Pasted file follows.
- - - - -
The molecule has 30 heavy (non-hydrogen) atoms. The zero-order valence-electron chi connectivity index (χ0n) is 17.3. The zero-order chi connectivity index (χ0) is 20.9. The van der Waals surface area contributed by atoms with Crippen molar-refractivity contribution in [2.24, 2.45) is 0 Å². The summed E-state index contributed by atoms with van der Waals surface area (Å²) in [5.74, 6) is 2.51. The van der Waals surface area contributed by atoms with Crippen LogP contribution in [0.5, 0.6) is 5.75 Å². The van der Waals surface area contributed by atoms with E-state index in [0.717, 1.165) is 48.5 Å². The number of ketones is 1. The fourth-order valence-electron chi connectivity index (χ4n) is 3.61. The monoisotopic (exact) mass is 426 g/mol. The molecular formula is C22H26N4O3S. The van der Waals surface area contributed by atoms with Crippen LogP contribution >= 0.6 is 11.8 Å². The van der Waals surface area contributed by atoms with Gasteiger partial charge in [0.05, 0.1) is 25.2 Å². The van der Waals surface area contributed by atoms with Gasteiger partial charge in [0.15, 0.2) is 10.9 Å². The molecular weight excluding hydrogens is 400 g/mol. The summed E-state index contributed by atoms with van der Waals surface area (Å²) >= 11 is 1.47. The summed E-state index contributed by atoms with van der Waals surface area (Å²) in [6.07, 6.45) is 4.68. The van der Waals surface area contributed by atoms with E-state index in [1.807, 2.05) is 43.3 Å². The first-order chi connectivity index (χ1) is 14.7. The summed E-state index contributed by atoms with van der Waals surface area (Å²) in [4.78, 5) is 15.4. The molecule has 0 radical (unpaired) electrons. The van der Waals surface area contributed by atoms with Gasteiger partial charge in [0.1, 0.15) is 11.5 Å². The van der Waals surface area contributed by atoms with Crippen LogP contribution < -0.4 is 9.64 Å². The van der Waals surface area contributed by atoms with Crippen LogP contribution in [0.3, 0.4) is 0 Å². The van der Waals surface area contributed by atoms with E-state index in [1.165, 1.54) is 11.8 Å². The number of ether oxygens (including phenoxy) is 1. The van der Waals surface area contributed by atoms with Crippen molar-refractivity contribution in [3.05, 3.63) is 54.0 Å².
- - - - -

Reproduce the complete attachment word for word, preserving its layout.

The molecule has 30 heavy (non-hydrogen) atoms. The zero-order valence-electron chi connectivity index (χ0n) is 17.3. The zero-order chi connectivity index (χ0) is 20.9. The van der Waals surface area contributed by atoms with Crippen molar-refractivity contribution in [2.24, 2.45) is 0 Å². The summed E-state index contributed by atoms with van der Waals surface area (Å²) in [5.74, 6) is 2.51. The van der Waals surface area contributed by atoms with Crippen LogP contribution in [0.5, 0.6) is 5.75 Å². The van der Waals surface area contributed by atoms with E-state index in [0.717, 1.165) is 48.5 Å². The number of ketones is 1. The fourth-order valence-electron chi connectivity index (χ4n) is 3.61. The monoisotopic (exact) mass is 426 g/mol. The molecular formula is C22H26N4O3S. The van der Waals surface area contributed by atoms with Crippen LogP contribution >= 0.6 is 11.8 Å². The van der Waals surface area contributed by atoms with Gasteiger partial charge in [0.05, 0.1) is 25.2 Å². The van der Waals surface area contributed by atoms with Gasteiger partial charge in [0.15, 0.2) is 10.9 Å². The molecular weight excluding hydrogens is 400 g/mol. The summed E-state index contributed by atoms with van der Waals surface area (Å²) >= 11 is 1.47. The summed E-state index contributed by atoms with van der Waals surface area (Å²) in [6.07, 6.45) is 4.68. The van der Waals surface area contributed by atoms with E-state index in [1.807, 2.05) is 43.3 Å². The first-order chi connectivity index (χ1) is 14.7. The summed E-state index contributed by atoms with van der Waals surface area (Å²) in [4.78, 5) is 15.4. The molecule has 0 radical (unpaired) electrons. The van der Waals surface area contributed by atoms with Gasteiger partial charge in [0.1, 0.15) is 11.5 Å². The van der Waals surface area contributed by atoms with Crippen LogP contribution < -0.4 is 9.64 Å². The van der Waals surface area contributed by atoms with Crippen LogP contribution in [0.3, 0.4) is 0 Å². The van der Waals surface area contributed by atoms with E-state index in [1.165, 1.54) is 11.8 Å². The number of ether oxygens (including phenoxy) is 1. The van der Waals surface area contributed by atoms with Crippen molar-refractivity contribution in [3.05, 3.63) is 54.0 Å².